I can live with one more element of artifice, but as JG notes (I think), it is artifice, it is a falsehood, smuggled in somewhat under the cover of darkness.

How does it compare with, say, photoshopping out a lamppost? (something I would never do!)


  1. While it does not bother me that it is your handwriting, I understand the concern. Perhaps a simple statement in the book somewhere, something like this would settle the matter: "The captions are verbatim quotes from the subject in the photograph, however, the handwriting is the photographer's."

  2. My problem here isn't with the project itself -- it's art, after all, so you should do with it as you wish! -- or how you treated your subjects, but the fact you initially claimed it to be one thing and now reveal it to be quite another.

    In an earlier blog post about it, you wrote:"Since the point of these pictures is to present truthful testimony, I think it's important that the photographs be truthful."

    Now, if I put my paralegal hat on and parse your words carefully, I can see that you didn't quite lie, exactly -- presumably, at least the photo portion of your photographs is truthful -- but taken in toto, what with your cropping of the subjects' words and then faking their handwriting, it's my belief you missed your mark and the final, finished photographs you delivered are far from truthful.

    As a viewer, I feel deceived. Especially when it comes from you, someone who has written at length and persuasively about the importance of authenticity -- and unfortunately, the frequent lack of it -- in a lot of today's photography.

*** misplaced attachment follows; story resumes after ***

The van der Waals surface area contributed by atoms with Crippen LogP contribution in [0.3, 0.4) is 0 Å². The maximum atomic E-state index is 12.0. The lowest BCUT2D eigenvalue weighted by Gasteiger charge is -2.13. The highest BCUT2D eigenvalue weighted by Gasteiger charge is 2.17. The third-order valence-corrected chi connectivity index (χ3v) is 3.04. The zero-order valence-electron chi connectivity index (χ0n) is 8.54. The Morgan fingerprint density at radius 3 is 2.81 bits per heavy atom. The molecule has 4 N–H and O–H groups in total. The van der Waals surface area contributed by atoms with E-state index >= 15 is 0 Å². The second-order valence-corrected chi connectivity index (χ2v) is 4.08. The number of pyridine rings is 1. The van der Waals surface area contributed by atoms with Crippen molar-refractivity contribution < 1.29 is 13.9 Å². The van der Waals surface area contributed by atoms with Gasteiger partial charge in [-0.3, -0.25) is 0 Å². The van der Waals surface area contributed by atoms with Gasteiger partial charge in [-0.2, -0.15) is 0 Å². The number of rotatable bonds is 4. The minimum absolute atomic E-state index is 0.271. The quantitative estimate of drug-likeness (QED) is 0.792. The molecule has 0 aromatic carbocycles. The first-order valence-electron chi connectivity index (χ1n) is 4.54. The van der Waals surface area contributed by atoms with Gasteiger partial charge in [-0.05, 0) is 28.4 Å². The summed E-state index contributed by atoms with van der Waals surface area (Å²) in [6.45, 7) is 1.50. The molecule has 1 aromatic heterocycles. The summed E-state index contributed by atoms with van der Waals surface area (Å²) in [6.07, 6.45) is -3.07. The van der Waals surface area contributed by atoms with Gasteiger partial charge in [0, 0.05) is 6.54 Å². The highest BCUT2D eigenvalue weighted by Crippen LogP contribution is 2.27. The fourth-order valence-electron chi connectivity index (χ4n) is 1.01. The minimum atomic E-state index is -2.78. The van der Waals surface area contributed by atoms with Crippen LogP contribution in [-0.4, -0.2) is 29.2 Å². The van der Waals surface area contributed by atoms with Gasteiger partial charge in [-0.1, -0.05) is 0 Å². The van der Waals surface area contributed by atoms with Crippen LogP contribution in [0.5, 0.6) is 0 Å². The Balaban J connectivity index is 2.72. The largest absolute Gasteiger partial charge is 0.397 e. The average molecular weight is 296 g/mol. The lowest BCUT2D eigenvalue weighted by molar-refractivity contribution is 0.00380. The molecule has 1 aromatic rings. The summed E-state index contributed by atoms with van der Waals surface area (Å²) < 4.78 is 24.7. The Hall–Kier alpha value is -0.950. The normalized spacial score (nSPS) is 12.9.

Of course, if you were a magician instead of an artist and I was watching a magic trick instead of looking at an art project, then my reaction would be completely different.

    That's because I expect to be deceived by a magician and would be very disappointed if I wasn't!

    But I don't necessarily expect to be deceived by an artist and certainly not after they introduced their project as you did this one.

    And I'm not buying the "well, they could have said exactly those words and then written them in exactly that style of handwriting, so what's the big deal?" excuse.

    You made a point of aiming high with this project and even wrote about the challenges you faced while working on it.

    Then due to logistical issues, you wimped out and lowered the bar, apparently thinking no one would notice or if they did, that it wouldn't matter.

    Well, someone did notice and someone does think it matters.

    Molitor, I am disappoint.

    That said, I do credit you for being honest about what you did. 8^)